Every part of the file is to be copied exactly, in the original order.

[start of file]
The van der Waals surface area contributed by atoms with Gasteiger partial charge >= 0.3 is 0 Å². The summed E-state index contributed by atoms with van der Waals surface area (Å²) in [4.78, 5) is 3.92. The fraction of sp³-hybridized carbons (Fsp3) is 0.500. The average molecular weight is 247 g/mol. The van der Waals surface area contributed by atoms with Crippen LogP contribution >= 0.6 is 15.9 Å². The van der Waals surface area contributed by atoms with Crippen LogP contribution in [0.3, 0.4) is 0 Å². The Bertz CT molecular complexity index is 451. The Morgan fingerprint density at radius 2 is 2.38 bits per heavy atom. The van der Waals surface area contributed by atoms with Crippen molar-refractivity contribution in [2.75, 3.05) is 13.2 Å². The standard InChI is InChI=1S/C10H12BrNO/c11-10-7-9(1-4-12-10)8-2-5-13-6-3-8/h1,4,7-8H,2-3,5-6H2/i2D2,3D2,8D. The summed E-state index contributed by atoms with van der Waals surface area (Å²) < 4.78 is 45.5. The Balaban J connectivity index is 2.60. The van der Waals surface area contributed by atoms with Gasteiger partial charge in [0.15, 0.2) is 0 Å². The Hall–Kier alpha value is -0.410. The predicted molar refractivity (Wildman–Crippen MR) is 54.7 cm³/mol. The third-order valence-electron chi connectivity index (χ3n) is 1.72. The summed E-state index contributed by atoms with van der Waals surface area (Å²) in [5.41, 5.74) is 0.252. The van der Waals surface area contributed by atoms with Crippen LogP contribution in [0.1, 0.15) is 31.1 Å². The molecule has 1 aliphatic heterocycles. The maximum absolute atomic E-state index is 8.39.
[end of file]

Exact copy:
The van der Waals surface area contributed by atoms with Gasteiger partial charge >= 0.3 is 0 Å². The summed E-state index contributed by atoms with van der Waals surface area (Å²) in [4.78, 5) is 3.92. The fraction of sp³-hybridized carbons (Fsp3) is 0.500. The average molecular weight is 247 g/mol. The van der Waals surface area contributed by atoms with Crippen LogP contribution >= 0.6 is 15.9 Å². The van der Waals surface area contributed by atoms with Crippen LogP contribution in [0.3, 0.4) is 0 Å². The Bertz CT molecular complexity index is 451. The Morgan fingerprint density at radius 2 is 2.38 bits per heavy atom. The van der Waals surface area contributed by atoms with Crippen molar-refractivity contribution in [2.75, 3.05) is 13.2 Å². The standard InChI is InChI=1S/C10H12BrNO/c11-10-7-9(1-4-12-10)8-2-5-13-6-3-8/h1,4,7-8H,2-3,5-6H2/i2D2,3D2,8D. The summed E-state index contributed by atoms with van der Waals surface area (Å²) < 4.78 is 45.5. The Balaban J connectivity index is 2.60. The van der Waals surface area contributed by atoms with Gasteiger partial charge in [0.15, 0.2) is 0 Å². The Hall–Kier alpha value is -0.410. The predicted molar refractivity (Wildman–Crippen MR) is 54.7 cm³/mol. The third-order valence-electron chi connectivity index (χ3n) is 1.72. The summed E-state index contributed by atoms with van der Waals surface area (Å²) in [5.41, 5.74) is 0.252. The van der Waals surface area contributed by atoms with Crippen LogP contribution in [0.1, 0.15) is 31.1 Å². The molecule has 1 aliphatic heterocycles. The maximum absolute atomic E-state index is 8.39.